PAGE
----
The submodel LGVFLUX is a useful tool to calculate online vertical mass fluxes through horizontal surfaces. Mass fluxes through a two-dimensional surface (e.g. isentropic surface, potential vorticity iso-surface, pressure level) are calculated by analysing the movement of LG particles through these surfaces (upward or downward) and summing over all particles which cross the surface per unit time and area:
with F_{sfc} being the mass flux through the horizontal surface (indicated by the subscript “sfc”), and m_{i} the mass of an LG parcel that is transported through the surface with area A in time Δt (i.e. the model time step length). For air, the mixing ratio c_{i} is 1.0, and for tracer mass fluxes c_{i} is the corresponding tracer mixing ratio. In order to avoid summation over fast, reversible transitions, each surface definition is associated with a minimum residence time each parcel needs after crossing the surface. For taking into account this minimum residence time, each parcel is equipped with a clock to directly measure its transit time. If the parcel crosses a selected horizontal surface, its clock is started and will be reset only if the parcel moves across the surface into the opposite direction. Thus, these “clocks” represent the transit time since passing through a specific surface. In Sect. 5 we present results calculated with this new tool to diagnose the stratosphere–troposphere exchange of air mass and to estimate the age of air (AoA) and the AoA spectra from the transit times in the stratosphere. An example &CPL namelist is shown in the Supplement.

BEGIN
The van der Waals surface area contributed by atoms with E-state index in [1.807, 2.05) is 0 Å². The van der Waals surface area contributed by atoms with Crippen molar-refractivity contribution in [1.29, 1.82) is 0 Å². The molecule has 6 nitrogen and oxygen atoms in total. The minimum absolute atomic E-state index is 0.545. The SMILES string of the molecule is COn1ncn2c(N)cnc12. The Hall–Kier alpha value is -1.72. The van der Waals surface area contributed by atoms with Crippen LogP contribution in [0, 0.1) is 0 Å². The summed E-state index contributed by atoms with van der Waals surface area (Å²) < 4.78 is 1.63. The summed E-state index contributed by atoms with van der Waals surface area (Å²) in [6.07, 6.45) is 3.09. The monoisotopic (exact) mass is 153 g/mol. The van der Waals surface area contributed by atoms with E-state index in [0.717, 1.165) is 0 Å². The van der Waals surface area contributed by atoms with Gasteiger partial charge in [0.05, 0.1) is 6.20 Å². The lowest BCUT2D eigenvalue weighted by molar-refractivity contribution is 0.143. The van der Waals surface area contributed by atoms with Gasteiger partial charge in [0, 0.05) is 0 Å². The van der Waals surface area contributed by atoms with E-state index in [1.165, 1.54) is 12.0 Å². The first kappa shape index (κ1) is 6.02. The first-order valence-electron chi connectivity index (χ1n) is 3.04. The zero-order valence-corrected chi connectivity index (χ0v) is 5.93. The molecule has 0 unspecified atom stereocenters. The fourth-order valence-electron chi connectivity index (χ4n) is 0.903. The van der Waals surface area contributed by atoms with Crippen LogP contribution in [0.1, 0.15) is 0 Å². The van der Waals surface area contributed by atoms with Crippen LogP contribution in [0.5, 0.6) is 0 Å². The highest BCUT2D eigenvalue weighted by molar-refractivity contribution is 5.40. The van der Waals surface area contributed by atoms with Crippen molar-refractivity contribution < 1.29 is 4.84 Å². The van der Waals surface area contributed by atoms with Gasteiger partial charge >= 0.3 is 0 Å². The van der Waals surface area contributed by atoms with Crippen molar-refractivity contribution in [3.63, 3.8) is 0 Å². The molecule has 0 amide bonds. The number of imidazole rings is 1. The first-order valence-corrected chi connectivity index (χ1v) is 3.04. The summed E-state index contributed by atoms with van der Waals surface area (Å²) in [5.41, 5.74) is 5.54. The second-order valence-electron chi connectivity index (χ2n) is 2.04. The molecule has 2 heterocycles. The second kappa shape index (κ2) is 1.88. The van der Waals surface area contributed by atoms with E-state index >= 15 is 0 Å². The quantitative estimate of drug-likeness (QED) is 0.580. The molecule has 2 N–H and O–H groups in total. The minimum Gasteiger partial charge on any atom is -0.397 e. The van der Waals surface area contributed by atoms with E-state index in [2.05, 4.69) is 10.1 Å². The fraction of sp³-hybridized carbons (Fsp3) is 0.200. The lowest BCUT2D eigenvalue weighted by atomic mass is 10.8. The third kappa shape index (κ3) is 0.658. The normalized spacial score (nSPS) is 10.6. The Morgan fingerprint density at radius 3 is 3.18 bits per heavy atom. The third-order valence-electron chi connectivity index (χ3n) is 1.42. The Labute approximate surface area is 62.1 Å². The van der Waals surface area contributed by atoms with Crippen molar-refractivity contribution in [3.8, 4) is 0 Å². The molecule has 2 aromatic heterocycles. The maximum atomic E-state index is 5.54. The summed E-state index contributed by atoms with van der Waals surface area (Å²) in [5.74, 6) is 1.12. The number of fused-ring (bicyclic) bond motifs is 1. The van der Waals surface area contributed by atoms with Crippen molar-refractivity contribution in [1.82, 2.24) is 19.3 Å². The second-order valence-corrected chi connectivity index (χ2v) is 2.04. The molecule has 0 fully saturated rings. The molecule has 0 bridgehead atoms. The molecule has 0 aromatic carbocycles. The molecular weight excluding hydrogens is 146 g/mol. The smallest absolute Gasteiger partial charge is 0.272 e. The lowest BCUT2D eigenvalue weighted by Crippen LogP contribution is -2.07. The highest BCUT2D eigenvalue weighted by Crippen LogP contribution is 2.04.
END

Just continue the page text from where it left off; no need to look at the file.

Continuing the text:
The submodel DRADON (diagnostic radon tracer in GP space (see Sect. 6.1 in Jöckel et al., 2010) has been expanded to handle ^{222}Rn and its decay products as tracers in Lagrangian representation (see Sect. 2.2.1). Here, we simulate ^{222}Rn with a constant ^{222}Rn source of 10 000 $\mathrm{atoms}\phantom{\rule{0.125em}{0ex}}{\mathrm{m}}^{-\mathrm{2}}\phantom{\rule{0.125em}{0ex}}{\mathrm{s}}^{-\mathrm{1}}$ over ice-free land (zero elsewhere) and a decay with a half-life of 3.8 d as the only ^{222}Rn sink.